Crowd Control

It was a normal Friday night under the lights as the first week of high school football kicked off. The game was still the same, and it was still 11 versus 11. The only difference was the amount of people in the stands. In different parts around the state, they limited the crowd size because of COVID-19, and they are going to do the same for the upcoming weeks for schools around the state.

Limited fans all spread out in the stands helps and hurts the playing atmosphere for each team.

With limited crowds, it is easier to convert the third-and-short on that critical drive. The offense can hear each other, and it is easier to get set and not commit a penalty that will hurt the drive. While some players thrive under the pressure of the crowd when everyone is yelling and screaming, others may feel like it’s just another practice without a huge crowd in the stands. They may not be as focused as on a typical game day and may be more likely to make mistakes.

Playing in front of larger crowds also helps prepare young athletes for games at the next level. Big-time college programs are going the have 90,000-plus fans yelling and screaming for their teams, which just adds to the pressure of performing. Unfortunately, these seniors are not going to be as prepared for that atmosphere and playing environment.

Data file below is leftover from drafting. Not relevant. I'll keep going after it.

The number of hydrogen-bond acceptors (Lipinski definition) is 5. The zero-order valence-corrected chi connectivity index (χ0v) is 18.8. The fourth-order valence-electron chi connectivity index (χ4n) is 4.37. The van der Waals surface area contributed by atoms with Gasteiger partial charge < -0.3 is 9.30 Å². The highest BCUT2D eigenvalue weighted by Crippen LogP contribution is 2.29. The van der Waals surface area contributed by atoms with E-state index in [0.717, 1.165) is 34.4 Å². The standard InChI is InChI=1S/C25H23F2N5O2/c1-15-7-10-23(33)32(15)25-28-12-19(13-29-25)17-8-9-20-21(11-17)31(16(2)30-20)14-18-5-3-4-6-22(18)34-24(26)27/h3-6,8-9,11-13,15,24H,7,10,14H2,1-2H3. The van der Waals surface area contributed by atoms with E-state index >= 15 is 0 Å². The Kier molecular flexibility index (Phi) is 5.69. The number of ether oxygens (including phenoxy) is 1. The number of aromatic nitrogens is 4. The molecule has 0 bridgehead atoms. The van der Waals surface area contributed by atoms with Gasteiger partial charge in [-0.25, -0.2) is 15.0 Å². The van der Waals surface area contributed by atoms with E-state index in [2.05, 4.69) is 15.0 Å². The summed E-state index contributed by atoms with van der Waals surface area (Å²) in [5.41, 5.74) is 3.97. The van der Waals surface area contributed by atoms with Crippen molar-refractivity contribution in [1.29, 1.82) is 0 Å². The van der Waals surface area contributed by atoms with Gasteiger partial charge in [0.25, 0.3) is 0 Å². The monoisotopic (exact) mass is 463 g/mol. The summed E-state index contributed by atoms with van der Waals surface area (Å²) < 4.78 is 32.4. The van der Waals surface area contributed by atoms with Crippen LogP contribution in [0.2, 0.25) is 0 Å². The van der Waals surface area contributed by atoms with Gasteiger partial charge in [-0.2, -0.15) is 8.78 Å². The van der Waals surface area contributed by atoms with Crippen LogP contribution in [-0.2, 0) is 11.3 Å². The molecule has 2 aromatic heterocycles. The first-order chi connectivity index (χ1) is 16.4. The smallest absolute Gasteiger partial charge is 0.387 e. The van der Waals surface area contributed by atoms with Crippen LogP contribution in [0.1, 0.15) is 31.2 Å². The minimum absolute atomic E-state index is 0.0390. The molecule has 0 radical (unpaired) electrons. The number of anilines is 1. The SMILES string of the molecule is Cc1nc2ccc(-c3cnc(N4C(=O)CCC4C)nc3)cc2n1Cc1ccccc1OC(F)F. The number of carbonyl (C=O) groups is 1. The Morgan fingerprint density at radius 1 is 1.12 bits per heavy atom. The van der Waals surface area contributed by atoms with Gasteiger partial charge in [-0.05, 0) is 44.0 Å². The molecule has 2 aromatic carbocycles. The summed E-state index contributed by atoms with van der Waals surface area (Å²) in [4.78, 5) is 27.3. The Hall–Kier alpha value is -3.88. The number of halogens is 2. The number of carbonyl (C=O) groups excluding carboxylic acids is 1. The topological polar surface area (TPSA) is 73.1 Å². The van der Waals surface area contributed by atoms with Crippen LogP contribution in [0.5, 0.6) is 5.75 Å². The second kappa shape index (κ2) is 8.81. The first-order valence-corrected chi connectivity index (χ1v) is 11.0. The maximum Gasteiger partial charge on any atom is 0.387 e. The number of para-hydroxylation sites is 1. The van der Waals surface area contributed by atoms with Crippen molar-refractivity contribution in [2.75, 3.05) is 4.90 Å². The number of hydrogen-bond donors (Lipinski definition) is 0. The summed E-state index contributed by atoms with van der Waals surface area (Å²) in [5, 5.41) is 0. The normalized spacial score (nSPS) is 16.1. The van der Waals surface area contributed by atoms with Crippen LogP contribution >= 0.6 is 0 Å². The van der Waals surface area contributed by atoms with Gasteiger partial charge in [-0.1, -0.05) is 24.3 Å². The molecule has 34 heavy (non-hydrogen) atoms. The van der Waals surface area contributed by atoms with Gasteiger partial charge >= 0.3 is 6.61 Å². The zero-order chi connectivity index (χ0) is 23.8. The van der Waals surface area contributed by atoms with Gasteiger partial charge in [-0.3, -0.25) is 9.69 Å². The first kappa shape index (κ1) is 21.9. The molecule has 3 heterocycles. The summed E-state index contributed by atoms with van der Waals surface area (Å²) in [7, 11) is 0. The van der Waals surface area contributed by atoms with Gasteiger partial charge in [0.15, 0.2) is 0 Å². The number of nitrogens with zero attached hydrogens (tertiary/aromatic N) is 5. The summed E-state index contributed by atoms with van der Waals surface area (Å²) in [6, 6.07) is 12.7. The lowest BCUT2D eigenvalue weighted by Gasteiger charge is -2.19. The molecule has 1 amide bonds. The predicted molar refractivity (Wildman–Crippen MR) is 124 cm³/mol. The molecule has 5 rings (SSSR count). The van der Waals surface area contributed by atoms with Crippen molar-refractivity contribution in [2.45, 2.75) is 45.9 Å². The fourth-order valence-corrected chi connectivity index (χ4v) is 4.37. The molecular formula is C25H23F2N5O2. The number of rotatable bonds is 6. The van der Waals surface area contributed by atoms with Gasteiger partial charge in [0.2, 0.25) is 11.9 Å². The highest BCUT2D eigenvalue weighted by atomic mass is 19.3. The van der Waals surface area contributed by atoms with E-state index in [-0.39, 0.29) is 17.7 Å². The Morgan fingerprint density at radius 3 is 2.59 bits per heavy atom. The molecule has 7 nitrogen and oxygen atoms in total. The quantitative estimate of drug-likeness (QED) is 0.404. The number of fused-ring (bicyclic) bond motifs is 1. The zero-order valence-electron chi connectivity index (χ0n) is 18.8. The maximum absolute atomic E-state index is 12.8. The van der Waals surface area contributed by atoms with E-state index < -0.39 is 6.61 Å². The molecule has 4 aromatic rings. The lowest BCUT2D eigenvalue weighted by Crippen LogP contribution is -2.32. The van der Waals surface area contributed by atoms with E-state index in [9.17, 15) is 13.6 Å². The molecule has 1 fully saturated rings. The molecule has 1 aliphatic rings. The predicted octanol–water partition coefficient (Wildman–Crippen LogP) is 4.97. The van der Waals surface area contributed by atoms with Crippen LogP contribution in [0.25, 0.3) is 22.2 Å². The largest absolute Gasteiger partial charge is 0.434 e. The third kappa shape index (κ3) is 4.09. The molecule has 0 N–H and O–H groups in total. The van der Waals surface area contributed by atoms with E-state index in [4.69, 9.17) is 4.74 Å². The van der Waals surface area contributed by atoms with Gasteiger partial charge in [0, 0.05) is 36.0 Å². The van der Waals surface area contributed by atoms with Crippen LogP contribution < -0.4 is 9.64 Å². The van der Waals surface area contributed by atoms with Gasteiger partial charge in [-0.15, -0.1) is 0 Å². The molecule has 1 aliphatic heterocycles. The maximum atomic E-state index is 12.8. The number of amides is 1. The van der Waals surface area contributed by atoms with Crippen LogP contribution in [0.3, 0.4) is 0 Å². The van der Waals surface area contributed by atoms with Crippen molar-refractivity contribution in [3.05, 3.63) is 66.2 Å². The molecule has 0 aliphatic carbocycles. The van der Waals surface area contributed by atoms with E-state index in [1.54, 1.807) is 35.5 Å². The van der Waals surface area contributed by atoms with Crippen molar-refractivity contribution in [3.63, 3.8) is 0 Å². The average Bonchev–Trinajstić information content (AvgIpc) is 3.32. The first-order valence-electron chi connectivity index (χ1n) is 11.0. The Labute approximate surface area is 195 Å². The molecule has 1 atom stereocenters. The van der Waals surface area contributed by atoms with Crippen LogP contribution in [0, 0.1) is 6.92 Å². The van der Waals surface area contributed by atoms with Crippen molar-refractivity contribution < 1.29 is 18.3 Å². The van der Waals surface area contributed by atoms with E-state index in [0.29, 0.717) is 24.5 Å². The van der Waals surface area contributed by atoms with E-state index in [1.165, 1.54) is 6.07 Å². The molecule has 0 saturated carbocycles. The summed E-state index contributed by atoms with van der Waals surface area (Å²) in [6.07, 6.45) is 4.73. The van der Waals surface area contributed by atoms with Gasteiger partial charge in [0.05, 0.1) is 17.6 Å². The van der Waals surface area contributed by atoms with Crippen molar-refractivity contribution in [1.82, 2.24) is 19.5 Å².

Just like college and professional teams have been (and will continue to be) hurt financially due to limited or no fans at live games, sadly the high school booster programs will be hurt as well. With limited fans in attendance, that means fewer tickets, programs, and concessions being sold, and it could affect athletic budgets in the future. I hope this is not the case, but depending on how the athletic booster clubs are structured, lack of football revenue could affect that cross country team running in a race or wrestling team going to a weekend tournament.

A way for schools to try and generate revenue this year for the loss of people buying tickets is through streaming services. Some schools will charge per game for you to watch your team online. I would not be surprised if this is something schools continue do after we get through COVID-19. This would be a good avenue for schools to continue to grow their reach and brand across their community,  the state, and the county.

With this rough patch that has been 2020, I hope we can all just be happy that kids get to play high school football.




Written by: Locke Hoover